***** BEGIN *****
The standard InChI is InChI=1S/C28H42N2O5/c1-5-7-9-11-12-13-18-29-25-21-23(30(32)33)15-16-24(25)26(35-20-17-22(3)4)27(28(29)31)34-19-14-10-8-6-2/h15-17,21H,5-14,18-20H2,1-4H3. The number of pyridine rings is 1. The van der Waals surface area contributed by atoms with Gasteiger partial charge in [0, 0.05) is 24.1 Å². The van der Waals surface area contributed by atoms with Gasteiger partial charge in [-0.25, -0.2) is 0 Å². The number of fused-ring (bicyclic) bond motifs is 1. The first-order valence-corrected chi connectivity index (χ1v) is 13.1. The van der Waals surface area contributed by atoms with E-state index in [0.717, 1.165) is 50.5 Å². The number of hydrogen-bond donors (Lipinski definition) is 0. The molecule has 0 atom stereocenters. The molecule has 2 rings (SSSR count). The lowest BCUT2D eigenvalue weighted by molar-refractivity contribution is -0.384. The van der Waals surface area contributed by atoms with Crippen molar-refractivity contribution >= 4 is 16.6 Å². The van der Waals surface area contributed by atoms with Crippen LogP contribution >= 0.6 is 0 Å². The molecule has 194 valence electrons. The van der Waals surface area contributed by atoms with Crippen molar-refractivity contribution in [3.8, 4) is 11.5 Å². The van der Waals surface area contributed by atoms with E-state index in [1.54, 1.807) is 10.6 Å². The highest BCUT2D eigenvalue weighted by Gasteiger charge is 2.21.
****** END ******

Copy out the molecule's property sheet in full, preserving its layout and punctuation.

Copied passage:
The standard InChI is InChI=1S/C28H42N2O5/c1-5-7-9-11-12-13-18-29-25-21-23(30(32)33)15-16-24(25)26(35-20-17-22(3)4)27(28(29)31)34-19-14-10-8-6-2/h15-17,21H,5-14,18-20H2,1-4H3. The number of pyridine rings is 1. The van der Waals surface area contributed by atoms with Gasteiger partial charge in [0, 0.05) is 24.1 Å². The van der Waals surface area contributed by atoms with Gasteiger partial charge in [-0.25, -0.2) is 0 Å². The number of fused-ring (bicyclic) bond motifs is 1. The first-order valence-corrected chi connectivity index (χ1v) is 13.1. The van der Waals surface area contributed by atoms with E-state index in [0.717, 1.165) is 50.5 Å². The number of hydrogen-bond donors (Lipinski definition) is 0. The molecule has 0 atom stereocenters. The molecule has 2 rings (SSSR count). The lowest BCUT2D eigenvalue weighted by molar-refractivity contribution is -0.384. The van der Waals surface area contributed by atoms with Crippen molar-refractivity contribution >= 4 is 16.6 Å². The van der Waals surface area contributed by atoms with Crippen LogP contribution >= 0.6 is 0 Å². The molecule has 194 valence electrons. The van der Waals surface area contributed by atoms with Crippen molar-refractivity contribution in [3.8, 4) is 11.5 Å². The van der Waals surface area contributed by atoms with E-state index in [1.54, 1.807) is 10.6 Å². The highest BCUT2D eigenvalue weighted by Gasteiger charge is 2.21.